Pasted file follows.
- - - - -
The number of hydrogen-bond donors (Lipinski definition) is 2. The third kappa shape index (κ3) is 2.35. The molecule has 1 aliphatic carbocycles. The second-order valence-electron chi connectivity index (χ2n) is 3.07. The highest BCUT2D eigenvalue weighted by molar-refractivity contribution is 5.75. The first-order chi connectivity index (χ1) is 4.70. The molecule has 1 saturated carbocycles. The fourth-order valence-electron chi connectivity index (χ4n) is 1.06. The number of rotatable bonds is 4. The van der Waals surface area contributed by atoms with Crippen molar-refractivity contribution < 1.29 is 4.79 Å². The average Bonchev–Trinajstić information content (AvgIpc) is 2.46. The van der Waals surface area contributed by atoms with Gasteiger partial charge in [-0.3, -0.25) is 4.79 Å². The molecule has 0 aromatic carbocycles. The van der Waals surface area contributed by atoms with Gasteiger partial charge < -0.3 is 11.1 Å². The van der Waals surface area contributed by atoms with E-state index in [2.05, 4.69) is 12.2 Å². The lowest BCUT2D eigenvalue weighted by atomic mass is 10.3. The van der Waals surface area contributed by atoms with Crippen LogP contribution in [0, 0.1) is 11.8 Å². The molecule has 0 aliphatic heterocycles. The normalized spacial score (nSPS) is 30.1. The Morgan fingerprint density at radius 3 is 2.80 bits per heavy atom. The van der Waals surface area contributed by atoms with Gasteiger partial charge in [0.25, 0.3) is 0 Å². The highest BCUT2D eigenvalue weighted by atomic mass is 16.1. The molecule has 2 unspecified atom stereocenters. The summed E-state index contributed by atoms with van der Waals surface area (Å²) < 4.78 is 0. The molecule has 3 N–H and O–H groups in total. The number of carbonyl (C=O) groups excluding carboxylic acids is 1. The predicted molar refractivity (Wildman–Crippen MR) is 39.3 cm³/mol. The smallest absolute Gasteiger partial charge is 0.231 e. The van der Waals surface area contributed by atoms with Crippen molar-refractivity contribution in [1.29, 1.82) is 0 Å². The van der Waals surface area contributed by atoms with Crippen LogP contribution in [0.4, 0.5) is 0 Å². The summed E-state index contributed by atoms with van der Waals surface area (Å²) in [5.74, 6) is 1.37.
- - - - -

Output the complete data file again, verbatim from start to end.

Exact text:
The number of hydrogen-bond donors (Lipinski definition) is 2. The third kappa shape index (κ3) is 2.35. The molecule has 1 aliphatic carbocycles. The second-order valence-electron chi connectivity index (χ2n) is 3.07. The highest BCUT2D eigenvalue weighted by molar-refractivity contribution is 5.75. The first-order chi connectivity index (χ1) is 4.70. The molecule has 1 saturated carbocycles. The fourth-order valence-electron chi connectivity index (χ4n) is 1.06. The number of rotatable bonds is 4. The van der Waals surface area contributed by atoms with Crippen molar-refractivity contribution < 1.29 is 4.79 Å². The average Bonchev–Trinajstić information content (AvgIpc) is 2.46. The van der Waals surface area contributed by atoms with Gasteiger partial charge in [-0.3, -0.25) is 4.79 Å². The molecule has 0 aromatic carbocycles. The van der Waals surface area contributed by atoms with Gasteiger partial charge < -0.3 is 11.1 Å². The van der Waals surface area contributed by atoms with E-state index in [2.05, 4.69) is 12.2 Å². The lowest BCUT2D eigenvalue weighted by atomic mass is 10.3. The van der Waals surface area contributed by atoms with Crippen LogP contribution in [0, 0.1) is 11.8 Å². The molecule has 0 aliphatic heterocycles. The normalized spacial score (nSPS) is 30.1. The Morgan fingerprint density at radius 3 is 2.80 bits per heavy atom. The van der Waals surface area contributed by atoms with Gasteiger partial charge in [0.25, 0.3) is 0 Å². The highest BCUT2D eigenvalue weighted by atomic mass is 16.1. The molecule has 2 unspecified atom stereocenters. The summed E-state index contributed by atoms with van der Waals surface area (Å²) < 4.78 is 0. The molecule has 3 N–H and O–H groups in total. The number of carbonyl (C=O) groups excluding carboxylic acids is 1. The predicted molar refractivity (Wildman–Crippen MR) is 39.3 cm³/mol. The smallest absolute Gasteiger partial charge is 0.231 e. The van der Waals surface area contributed by atoms with Crippen molar-refractivity contribution in [1.29, 1.82) is 0 Å². The van der Waals surface area contributed by atoms with Crippen LogP contribution in [0.4, 0.5) is 0 Å². The summed E-state index contributed by atoms with van der Waals surface area (Å²) in [5.74, 6) is 1.37.